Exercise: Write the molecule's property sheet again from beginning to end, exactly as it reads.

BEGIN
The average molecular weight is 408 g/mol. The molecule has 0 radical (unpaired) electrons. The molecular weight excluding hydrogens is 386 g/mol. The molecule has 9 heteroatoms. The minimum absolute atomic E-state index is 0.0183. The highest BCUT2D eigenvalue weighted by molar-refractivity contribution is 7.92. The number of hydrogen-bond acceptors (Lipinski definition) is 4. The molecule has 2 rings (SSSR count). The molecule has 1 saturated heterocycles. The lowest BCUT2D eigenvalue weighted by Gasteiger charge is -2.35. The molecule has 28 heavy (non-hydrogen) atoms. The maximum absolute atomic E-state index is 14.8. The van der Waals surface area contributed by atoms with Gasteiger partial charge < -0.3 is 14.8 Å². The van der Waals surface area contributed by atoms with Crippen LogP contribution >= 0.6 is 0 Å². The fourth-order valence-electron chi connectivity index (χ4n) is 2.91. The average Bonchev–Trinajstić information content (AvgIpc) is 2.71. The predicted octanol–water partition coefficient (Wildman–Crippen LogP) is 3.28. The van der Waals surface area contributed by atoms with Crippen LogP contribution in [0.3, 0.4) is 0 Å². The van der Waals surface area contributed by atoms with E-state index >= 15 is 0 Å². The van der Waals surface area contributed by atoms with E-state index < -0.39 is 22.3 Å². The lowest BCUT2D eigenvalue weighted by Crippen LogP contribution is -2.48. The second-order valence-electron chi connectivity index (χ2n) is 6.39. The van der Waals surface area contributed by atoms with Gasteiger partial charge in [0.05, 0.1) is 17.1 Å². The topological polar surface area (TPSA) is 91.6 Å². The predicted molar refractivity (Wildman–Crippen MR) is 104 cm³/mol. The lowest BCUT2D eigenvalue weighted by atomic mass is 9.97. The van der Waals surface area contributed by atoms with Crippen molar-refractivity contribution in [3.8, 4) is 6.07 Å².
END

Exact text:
The average molecular weight is 408 g/mol. The molecule has 0 radical (unpaired) electrons. The molecular weight excluding hydrogens is 386 g/mol. The molecule has 9 heteroatoms. The minimum absolute atomic E-state index is 0.0183. The highest BCUT2D eigenvalue weighted by molar-refractivity contribution is 7.92. The number of hydrogen-bond acceptors (Lipinski definition) is 4. The molecule has 2 rings (SSSR count). The molecule has 1 saturated heterocycles. The lowest BCUT2D eigenvalue weighted by Gasteiger charge is -2.35. The molecule has 28 heavy (non-hydrogen) atoms. The maximum absolute atomic E-state index is 14.8. The van der Waals surface area contributed by atoms with Gasteiger partial charge < -0.3 is 14.8 Å². The van der Waals surface area contributed by atoms with Crippen LogP contribution >= 0.6 is 0 Å². The fourth-order valence-electron chi connectivity index (χ4n) is 2.91. The average Bonchev–Trinajstić information content (AvgIpc) is 2.71. The predicted octanol–water partition coefficient (Wildman–Crippen LogP) is 3.28. The van der Waals surface area contributed by atoms with Crippen LogP contribution in [0.3, 0.4) is 0 Å². The van der Waals surface area contributed by atoms with E-state index >= 15 is 0 Å². The van der Waals surface area contributed by atoms with E-state index < -0.39 is 22.3 Å². The lowest BCUT2D eigenvalue weighted by Crippen LogP contribution is -2.48. The second-order valence-electron chi connectivity index (χ2n) is 6.39. The van der Waals surface area contributed by atoms with Gasteiger partial charge in [0.05, 0.1) is 17.1 Å². The topological polar surface area (TPSA) is 91.6 Å². The predicted molar refractivity (Wildman–Crippen MR) is 104 cm³/mol. The lowest BCUT2D eigenvalue weighted by atomic mass is 9.97. The van der Waals surface area contributed by atoms with Crippen molar-refractivity contribution in [3.8, 4) is 6.07 Å².